Glenda Bowling wanted to keep an eye on the rocket fuel that had seeped into the drinking water supply for the 14,000 residents of Aberdeen, Maryland, located on the Chesapeake Bay; but increasing government secrecy since 9/11 has hampered Glenda’s work, as well as the efforts of those nonprofits across the country trying to strengthen their communities. As Aberdeen’s story shows, all too often the impacts of secrecy are visible, even if the decisions allowing greater secrecy are not.

The town of Aberdeen, Maryland sits next to an Army munitions testing site. Years ago perchlorate, used in rocket fuel and toxic to humans, was discovered in the drinking water supply. The rocket fuel was traced to the Army’s testing grounds. The area was declared a Superfund site, which released federal dollars. For years, Glenda and other residents worked in a “constructive” relationship with the Army to track water-testing results conducted on the Army grounds. The community group and the Army shared maps to pinpoint where testing wells were located, and planned to ensure the rocket fuel didn’t make it to residents’ homes.

However, that changed on September 11, 2001. First, the Army refused to disclose maps of testing wells. Then the Army said Glenda and the community group members would have to agree not to share the maps and other documents with other members of the community. In addition, they would have to store the documents in locked boxes in their homes and would face criminal penalties if they violated the agreement.

Certainly secrecy is essential to protect our national security. The public should not know, for example, the actual security codes to restricted areas at airports. But openness is also essential so that nonprofits, the press, and others can air weaknesses, woeful choices, and wrongdoing. When unaware of problems, the public becomes complacent and fails to take action on correctable problems that, left unaddressed, may put lives at risk needlessly. This is neither a liberal or conservative agenda: John Dean, Senator Patrick Leahy, and groups like People For the American Way and the Heritage Foundation are all concerned about the increase in secrecy.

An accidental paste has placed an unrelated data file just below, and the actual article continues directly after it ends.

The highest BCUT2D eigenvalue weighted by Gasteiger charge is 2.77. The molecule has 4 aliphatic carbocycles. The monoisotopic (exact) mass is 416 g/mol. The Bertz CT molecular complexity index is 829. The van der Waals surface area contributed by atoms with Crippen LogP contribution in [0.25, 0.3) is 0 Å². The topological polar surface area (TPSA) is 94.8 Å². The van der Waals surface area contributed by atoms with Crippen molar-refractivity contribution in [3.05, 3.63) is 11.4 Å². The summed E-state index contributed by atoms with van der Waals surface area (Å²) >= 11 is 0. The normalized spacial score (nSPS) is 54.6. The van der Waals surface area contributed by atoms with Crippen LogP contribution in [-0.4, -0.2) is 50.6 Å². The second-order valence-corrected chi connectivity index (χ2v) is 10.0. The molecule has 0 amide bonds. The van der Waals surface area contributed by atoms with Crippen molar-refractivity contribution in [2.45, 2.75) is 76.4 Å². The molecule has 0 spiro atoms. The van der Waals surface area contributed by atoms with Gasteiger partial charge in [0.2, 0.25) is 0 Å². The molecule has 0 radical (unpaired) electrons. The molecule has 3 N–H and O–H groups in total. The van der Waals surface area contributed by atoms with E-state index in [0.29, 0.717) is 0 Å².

Believing their work—and their access to critical information—was important to making their community safe, the Aberdeen group sued. With the help of law students at the University of Maryland School of Law’s Environmental Law Clinic, the group challenged the Army’s proposed restrictions. Eventually, the citizens group worked out a compromise that satisfied the Army’s concerns, allowed the citizen’s group to access key documents without draconian restrictions, and let both continue monitoring the water supply. That is how it’s supposed to work—government and community groups working together to ensure our communities are safe.

Another nonprofit, the Project On Government Oversight (POGO), raised more direct questions about our post-9/11 defenses. A watchdog group known primarily for tracking corporate waste and abuse in military and defense programs, POGO brought to light important weaknesses in security tests at nuclear facilities. The group had several concerns, which included the following: guards were given advance warning of the tests; some tests were only conducted in the daytime; and guards were tested against too small a band of mock terrorists. The group raised concerns in a letter to the Nuclear Regulatory Commission, the government body that oversees the nation’s nuclear plants. And, like any good nonprofit, the group also posted the letter on its Web site. The New York Times picked up the story.

In response, the Commission demanded that POGO remove the critique from its Web site and engage in a behind-closed-doors discussion with POGO’s executive director. The group refused, found a lawyer, and eventually agreed to modify its letter slightly but preserve its freedom to raise questions about the government’s security programs.
In these cases, the community group and the nonprofit fought back against this penchant for secrecy and were successful. Yet nonprofit groups should not have to retain legal counsel or sign confidentiality agreements to exercise their First Amendment right to petition government to redress grievances and, in this case, to help ensure the safety of their families and communities.